Watching a Well Being Drilled in a South Sudanese Village is a Wondrous Thing

By Ben Dobbin

        Village girls in Abilnyang during a deep-water well installation in March 2008

     Village girls in Abilnyang during a deep-water well installation in March 2008

My first trip to southern Sudan a decade ago was a marvel, and my reason for returning was primarily this: to find out if Salva Dut’s deep-water wells are doing their job. They are—every last one of them.

On an emotional level, I also had a yearning to meet again with villagers in nowhere-on-the-map Abilnyang. Our five-day visit there in 2008, camping under a fig tree within view of Salva’s borehole-drilling operation, is etched in my heart.

The curious children of Abilnyang were what made the project so joyous. Helping out in any way possible, they carried PVC pipes, sorted stones used to build a well platform, and laughed uproariously to see a geyser of water spew from a 260-foot-deep aquifer.

They filled the hours tossing a Frisbee, chasing a soccer ball or whacking an inflatable globe—three short-lived gifts from afar. And everyone wanted their photograph taken, especially John Dhal Deng, a teenager who was well-groomed and unusually chatty.

Marial Bol, a 6-year-old in ragged clothes who never smiled, was invariably the first to appear each morning--with a dozen goats in tow. Despite his reticence, he looked the image of a star-struck youngster when a carnival comes to town.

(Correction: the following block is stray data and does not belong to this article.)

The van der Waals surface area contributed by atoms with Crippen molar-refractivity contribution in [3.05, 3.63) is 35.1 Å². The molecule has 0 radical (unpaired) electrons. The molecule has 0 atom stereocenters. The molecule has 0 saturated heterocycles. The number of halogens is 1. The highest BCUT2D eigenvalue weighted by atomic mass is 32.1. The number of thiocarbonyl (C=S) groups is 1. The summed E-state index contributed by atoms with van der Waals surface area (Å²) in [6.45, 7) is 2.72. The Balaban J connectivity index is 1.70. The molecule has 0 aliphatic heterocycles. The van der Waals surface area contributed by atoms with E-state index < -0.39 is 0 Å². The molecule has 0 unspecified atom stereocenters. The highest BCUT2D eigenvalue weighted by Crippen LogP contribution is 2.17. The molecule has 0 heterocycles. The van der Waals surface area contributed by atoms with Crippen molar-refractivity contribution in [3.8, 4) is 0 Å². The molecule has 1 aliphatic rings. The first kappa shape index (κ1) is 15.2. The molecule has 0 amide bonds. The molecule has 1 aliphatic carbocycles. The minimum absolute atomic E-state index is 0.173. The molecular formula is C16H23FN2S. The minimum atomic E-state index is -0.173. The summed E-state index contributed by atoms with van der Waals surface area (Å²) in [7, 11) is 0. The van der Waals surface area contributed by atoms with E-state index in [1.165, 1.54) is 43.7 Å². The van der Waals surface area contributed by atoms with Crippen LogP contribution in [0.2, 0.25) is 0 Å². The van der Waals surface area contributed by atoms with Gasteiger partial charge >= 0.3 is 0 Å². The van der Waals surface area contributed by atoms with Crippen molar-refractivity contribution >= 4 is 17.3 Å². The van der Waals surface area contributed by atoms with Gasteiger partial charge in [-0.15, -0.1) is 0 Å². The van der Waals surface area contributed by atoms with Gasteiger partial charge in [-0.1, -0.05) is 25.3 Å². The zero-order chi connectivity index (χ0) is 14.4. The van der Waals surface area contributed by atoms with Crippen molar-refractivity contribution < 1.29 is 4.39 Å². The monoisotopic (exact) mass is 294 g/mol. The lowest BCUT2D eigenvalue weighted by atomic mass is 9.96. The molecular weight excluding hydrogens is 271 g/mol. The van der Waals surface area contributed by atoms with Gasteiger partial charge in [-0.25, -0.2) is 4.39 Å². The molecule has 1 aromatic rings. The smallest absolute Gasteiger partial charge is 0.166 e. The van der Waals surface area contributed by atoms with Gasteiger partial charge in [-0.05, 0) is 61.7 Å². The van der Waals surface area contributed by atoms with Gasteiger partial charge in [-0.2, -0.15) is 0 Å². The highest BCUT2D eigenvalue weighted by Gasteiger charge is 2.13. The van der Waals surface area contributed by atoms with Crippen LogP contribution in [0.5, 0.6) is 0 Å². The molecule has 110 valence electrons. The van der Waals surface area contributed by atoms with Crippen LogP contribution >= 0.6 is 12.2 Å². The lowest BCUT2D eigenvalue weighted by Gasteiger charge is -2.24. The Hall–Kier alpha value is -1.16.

Alout Atak, who had lost an arm to a cobra bite, practiced English phrases and volunteered a plaintive song in his Dinka dialect. Bol Thuch beat out a celebratory rhythm on a cowhide drum. And a precocious preteen girl, Arac Deng, vowed to study hard and grow up “to assist the sick people” in a land beset by war, hunger and ill health.

Equipped with a reliable source of clean water, Abilnyang’s 1,600 inhabitants--spread out across the savanna in mud-wall tukels and frequently hemmed in by a flood-prone river—hired a teacher, started their own school and opened a small market.

Seven years later, I got the itch to go back.


All the wells were operating fine. The water flows fresh and cool from year to year, even more quenching in the December-to-May dry season when the mercury tops 120 degrees.


This was a different undertaking in 2015, accompanying a Water for South Sudan crew to assess whether 80 of its oldest wells were holding up.

Salva has always kept it simple: Sink a well, put the locals in charge, and they’ll do the rest—and push forward with their lives. In each location, one or two people are trained to carry out maintenance and collect money for spare parts to repair any breakdowns rapidly.

All the wells were operating fine. The water flows fresh and cool from year to year, even more quenching in the December-to-May dry season when the mercury tops 120 degrees.

The nonprofit group, however, decided that dozens of concrete well platforms, including Abilnyang’s, needed to be redesigned and rebuilt. They’d been badly stomped and broken by cows, sheep and goats lapping up uncollected water spilling near the pump.